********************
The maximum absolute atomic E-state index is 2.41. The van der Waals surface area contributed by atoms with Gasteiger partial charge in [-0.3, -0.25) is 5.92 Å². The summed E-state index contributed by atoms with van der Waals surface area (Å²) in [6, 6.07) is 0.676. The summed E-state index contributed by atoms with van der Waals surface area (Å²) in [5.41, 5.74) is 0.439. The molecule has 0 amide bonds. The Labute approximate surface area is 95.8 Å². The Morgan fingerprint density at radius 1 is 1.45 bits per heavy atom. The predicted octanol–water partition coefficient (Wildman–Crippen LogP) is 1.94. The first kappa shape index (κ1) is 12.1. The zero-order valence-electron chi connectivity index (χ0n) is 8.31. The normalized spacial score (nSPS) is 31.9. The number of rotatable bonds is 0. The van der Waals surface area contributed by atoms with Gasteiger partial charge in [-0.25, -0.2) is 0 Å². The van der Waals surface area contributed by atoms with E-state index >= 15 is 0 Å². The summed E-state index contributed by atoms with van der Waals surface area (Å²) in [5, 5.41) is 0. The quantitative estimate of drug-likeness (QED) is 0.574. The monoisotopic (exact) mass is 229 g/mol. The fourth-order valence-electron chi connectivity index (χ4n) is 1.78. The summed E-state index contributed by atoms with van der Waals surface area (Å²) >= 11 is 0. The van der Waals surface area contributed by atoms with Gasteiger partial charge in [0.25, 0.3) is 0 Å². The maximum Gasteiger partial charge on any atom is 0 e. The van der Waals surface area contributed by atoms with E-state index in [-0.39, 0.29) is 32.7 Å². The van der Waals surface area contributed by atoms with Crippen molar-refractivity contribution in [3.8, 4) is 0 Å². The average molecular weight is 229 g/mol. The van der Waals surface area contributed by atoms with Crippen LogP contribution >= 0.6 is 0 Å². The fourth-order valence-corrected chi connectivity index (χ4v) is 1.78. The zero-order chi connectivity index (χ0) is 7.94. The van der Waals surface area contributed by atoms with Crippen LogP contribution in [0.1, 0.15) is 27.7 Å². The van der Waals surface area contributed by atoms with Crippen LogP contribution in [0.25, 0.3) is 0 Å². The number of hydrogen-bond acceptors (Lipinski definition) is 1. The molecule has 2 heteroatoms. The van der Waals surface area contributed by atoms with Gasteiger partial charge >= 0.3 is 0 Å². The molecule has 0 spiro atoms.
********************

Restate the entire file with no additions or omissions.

The maximum absolute atomic E-state index is 2.41. The van der Waals surface area contributed by atoms with Gasteiger partial charge in [-0.3, -0.25) is 5.92 Å². The summed E-state index contributed by atoms with van der Waals surface area (Å²) in [6, 6.07) is 0.676. The summed E-state index contributed by atoms with van der Waals surface area (Å²) in [5.41, 5.74) is 0.439. The molecule has 0 amide bonds. The Labute approximate surface area is 95.8 Å². The Morgan fingerprint density at radius 1 is 1.45 bits per heavy atom. The predicted octanol–water partition coefficient (Wildman–Crippen LogP) is 1.94. The first kappa shape index (κ1) is 12.1. The zero-order valence-electron chi connectivity index (χ0n) is 8.31. The normalized spacial score (nSPS) is 31.9. The number of rotatable bonds is 0. The van der Waals surface area contributed by atoms with Gasteiger partial charge in [-0.25, -0.2) is 0 Å². The van der Waals surface area contributed by atoms with E-state index >= 15 is 0 Å². The summed E-state index contributed by atoms with van der Waals surface area (Å²) in [5, 5.41) is 0. The quantitative estimate of drug-likeness (QED) is 0.574. The monoisotopic (exact) mass is 229 g/mol. The fourth-order valence-electron chi connectivity index (χ4n) is 1.78. The summed E-state index contributed by atoms with van der Waals surface area (Å²) >= 11 is 0. The van der Waals surface area contributed by atoms with Gasteiger partial charge in [0.25, 0.3) is 0 Å². The maximum Gasteiger partial charge on any atom is 0 e. The van der Waals surface area contributed by atoms with E-state index in [-0.39, 0.29) is 32.7 Å². The van der Waals surface area contributed by atoms with Crippen molar-refractivity contribution in [3.8, 4) is 0 Å². The average molecular weight is 229 g/mol. The van der Waals surface area contributed by atoms with Crippen LogP contribution >= 0.6 is 0 Å². The fourth-order valence-corrected chi connectivity index (χ4v) is 1.78. The zero-order chi connectivity index (χ0) is 7.94. The van der Waals surface area contributed by atoms with Crippen LogP contribution in [0.1, 0.15) is 27.7 Å². The van der Waals surface area contributed by atoms with Crippen LogP contribution in [0.25, 0.3) is 0 Å². The number of hydrogen-bond acceptors (Lipinski definition) is 1. The molecule has 2 heteroatoms. The van der Waals surface area contributed by atoms with Gasteiger partial charge >= 0.3 is 0 Å². The molecule has 0 spiro atoms.